When a customer walks into Dogfish Tackle looking for a rod and reel combo that "will do everything," Dave Bayes begs them to reconsider.
"It's just not going to happen," said Bayes, who has been working in the Seminole-based fishing supply store for 14 years. "You end up buying a combo that is all right for a lot of stuff but not great for anything in particular."
When it comes to saltwater fishing rods and reels, I have some good news and bad news.
First, the bad news: There is no rod and reel combo that will work in every scenario.
If you want to be an all-around angler, count on buying at least a dozen different rods. You will need a grouper rod to fish offshore, a couple of trolling rods for kingfish, a snook stick to reel in those linesiders, and a light-tackle rig to set that 2-pound test world record for spotted sea- trout. And that is just a start.
Now, the good news: Fishing is a sport that you can do from the time you are young until you are old and gray. There's no rush. Start slow. Take it one rod at a time. You have your whole life to buy equipment.
Method to madness
Before you buy a rod and reel, consider what type of fishing you plan to do.
"If you are going to spend 90 percent of your time fishing with artificial lures, then buy a combo designed specifically for artificial lures," Bayes said. "If you want to catch tarpon, then buy a tarpon rod."
But if you are dead set on taking a "generalist" approach, there is an answer. "That is your basic, inshore spinning rod," Bayes said. "That is pretty much all you need to fish the flats around here."
This combo serves as most anglers' introduction to the local flats fishing scene. You don't need a boat to get to some of the best spots. Just grab a pair of old sneakers and start walking along most causeways.
In general, a 6 ½- to 7-foot, medium-action rod rated for 8- to 12-pound test line will work well for an angler who plans to wade, fish from a seawall, dock or boat, where there are few obstructions.
Most rods come in one- or two-piece models. Many veteran anglers prefer one-piece rods because of their superior strength and flexibility. But beginning anglers will find two-piece rods work just as well, and they are easier to transport. A quality inshore rod and reel combination costs around $150, but less expensive models are available.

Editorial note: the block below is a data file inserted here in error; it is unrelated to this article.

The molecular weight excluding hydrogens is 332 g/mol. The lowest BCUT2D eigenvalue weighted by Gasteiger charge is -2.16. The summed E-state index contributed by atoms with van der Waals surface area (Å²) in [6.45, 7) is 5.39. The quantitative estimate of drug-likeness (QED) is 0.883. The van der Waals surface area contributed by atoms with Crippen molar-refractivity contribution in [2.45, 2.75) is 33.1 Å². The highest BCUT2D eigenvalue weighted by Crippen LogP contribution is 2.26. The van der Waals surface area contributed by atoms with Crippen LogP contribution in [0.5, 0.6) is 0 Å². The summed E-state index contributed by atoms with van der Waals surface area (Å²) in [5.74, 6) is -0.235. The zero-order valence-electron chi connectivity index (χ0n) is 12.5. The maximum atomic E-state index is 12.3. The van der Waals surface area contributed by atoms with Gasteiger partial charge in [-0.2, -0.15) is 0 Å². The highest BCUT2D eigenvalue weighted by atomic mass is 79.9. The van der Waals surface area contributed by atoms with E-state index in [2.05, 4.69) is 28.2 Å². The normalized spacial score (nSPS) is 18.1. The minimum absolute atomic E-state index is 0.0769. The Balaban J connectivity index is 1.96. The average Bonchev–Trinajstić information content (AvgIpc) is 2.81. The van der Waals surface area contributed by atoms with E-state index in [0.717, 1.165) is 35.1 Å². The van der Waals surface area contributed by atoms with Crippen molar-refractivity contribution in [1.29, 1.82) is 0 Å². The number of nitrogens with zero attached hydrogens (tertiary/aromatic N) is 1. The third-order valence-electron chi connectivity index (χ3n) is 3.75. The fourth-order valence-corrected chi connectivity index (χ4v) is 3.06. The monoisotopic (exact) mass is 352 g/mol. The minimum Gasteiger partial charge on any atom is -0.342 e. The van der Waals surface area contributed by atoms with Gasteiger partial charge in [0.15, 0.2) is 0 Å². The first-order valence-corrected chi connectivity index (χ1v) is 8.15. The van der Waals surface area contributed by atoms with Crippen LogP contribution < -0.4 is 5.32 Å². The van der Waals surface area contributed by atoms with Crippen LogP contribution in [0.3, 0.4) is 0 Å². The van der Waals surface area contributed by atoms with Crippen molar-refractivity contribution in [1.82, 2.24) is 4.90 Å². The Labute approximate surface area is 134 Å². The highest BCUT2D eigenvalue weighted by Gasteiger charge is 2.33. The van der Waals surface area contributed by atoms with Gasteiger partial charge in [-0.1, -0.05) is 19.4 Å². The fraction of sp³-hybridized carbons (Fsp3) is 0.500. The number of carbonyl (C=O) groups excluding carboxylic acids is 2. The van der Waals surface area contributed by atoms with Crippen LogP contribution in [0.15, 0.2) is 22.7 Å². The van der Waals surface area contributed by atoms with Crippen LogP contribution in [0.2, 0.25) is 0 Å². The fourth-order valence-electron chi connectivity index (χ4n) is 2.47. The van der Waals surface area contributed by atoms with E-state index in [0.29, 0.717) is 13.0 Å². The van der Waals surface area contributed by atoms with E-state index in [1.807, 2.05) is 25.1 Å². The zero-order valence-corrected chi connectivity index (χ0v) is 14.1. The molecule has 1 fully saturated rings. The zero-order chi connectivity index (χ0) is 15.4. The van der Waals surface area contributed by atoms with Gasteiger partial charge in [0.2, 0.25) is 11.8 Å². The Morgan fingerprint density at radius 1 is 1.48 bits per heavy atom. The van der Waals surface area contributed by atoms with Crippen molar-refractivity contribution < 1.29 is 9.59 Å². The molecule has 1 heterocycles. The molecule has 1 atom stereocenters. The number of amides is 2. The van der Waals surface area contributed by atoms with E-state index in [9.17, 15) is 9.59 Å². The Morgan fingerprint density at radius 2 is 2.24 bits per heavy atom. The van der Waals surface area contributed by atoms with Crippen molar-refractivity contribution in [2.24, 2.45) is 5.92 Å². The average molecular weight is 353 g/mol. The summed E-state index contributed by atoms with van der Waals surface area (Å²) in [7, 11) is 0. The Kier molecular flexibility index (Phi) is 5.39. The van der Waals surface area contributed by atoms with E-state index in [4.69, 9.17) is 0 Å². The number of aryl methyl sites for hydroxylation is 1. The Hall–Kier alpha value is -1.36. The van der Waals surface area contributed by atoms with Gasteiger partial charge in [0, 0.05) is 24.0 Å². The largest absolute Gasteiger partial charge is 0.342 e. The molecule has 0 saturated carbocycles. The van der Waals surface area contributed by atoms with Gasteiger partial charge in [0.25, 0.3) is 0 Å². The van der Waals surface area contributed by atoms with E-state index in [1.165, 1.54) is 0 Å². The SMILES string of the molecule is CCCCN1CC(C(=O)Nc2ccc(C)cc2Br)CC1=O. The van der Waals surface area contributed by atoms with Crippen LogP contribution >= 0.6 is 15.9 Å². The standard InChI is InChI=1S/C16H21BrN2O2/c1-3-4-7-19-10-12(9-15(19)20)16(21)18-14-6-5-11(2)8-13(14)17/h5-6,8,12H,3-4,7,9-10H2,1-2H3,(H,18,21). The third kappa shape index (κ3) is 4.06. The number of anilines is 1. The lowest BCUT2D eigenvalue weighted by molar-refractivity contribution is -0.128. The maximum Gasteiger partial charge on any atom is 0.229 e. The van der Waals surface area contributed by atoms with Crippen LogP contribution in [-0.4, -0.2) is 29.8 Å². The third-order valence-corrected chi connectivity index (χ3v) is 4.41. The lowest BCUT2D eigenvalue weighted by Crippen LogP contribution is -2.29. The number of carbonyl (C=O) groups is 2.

Bridges, piers and the open water
They don't make a fishing rod that will hook and land everything swimming around a bridge such as the Sunshine Skyway. If you have a heavy rig and are gunning for tarpon, it's doubtful you will hook a kingfish. If you are after kings, slim chance you'll stop a tarpon.
For years, the standard bridge and pier combo was a heavy-duty glass rod and 4/0 reel. An 8-foot rod with 60-pound test is big enough to bring in just about anything.
But today's fishing equipment is more sophisticated. Lighter, stronger materials have allowed for rods and reels to become more specialized. No self-respecting saltwater angler would dare fish for tarpon, kingfish and grouper all with the same rod.
Offshore fishermen typically have one set of rods for trolling, another set for bottom fishing, and yet another set for specialized pursuits such as live-bait kingfishing.
For example, if you want to drag Islander lures or ballyhoo for dolphin and wahoo you might consider buying a Shimano TLD25 ($180) and a 6 ½-foot stand-up trolling rod ($180-$250).
But if you are after grouper, a bottom fishing combo comprised of a Daiwa Sealine 400H ($130) and a Dogfish Stik 15H ($129) will do the trick. This same combo can double as a snapper and amberjack outfit.
If winning a kingfish tournament is your goal, you'll need a live-bait kingfish outfit, such as a Shimano Torium 30 reel ($200) and a matching Tallus rod ($139).
"There are a lot of rods and reels out there," Bayes said. "But the best bet is to go down to your local bait and tackle shop. Tell them what you want to do. Don't be afraid to ask some questions and be prepared to answer a few yourself."
Next month in our Fishing 101 series: sheepshead.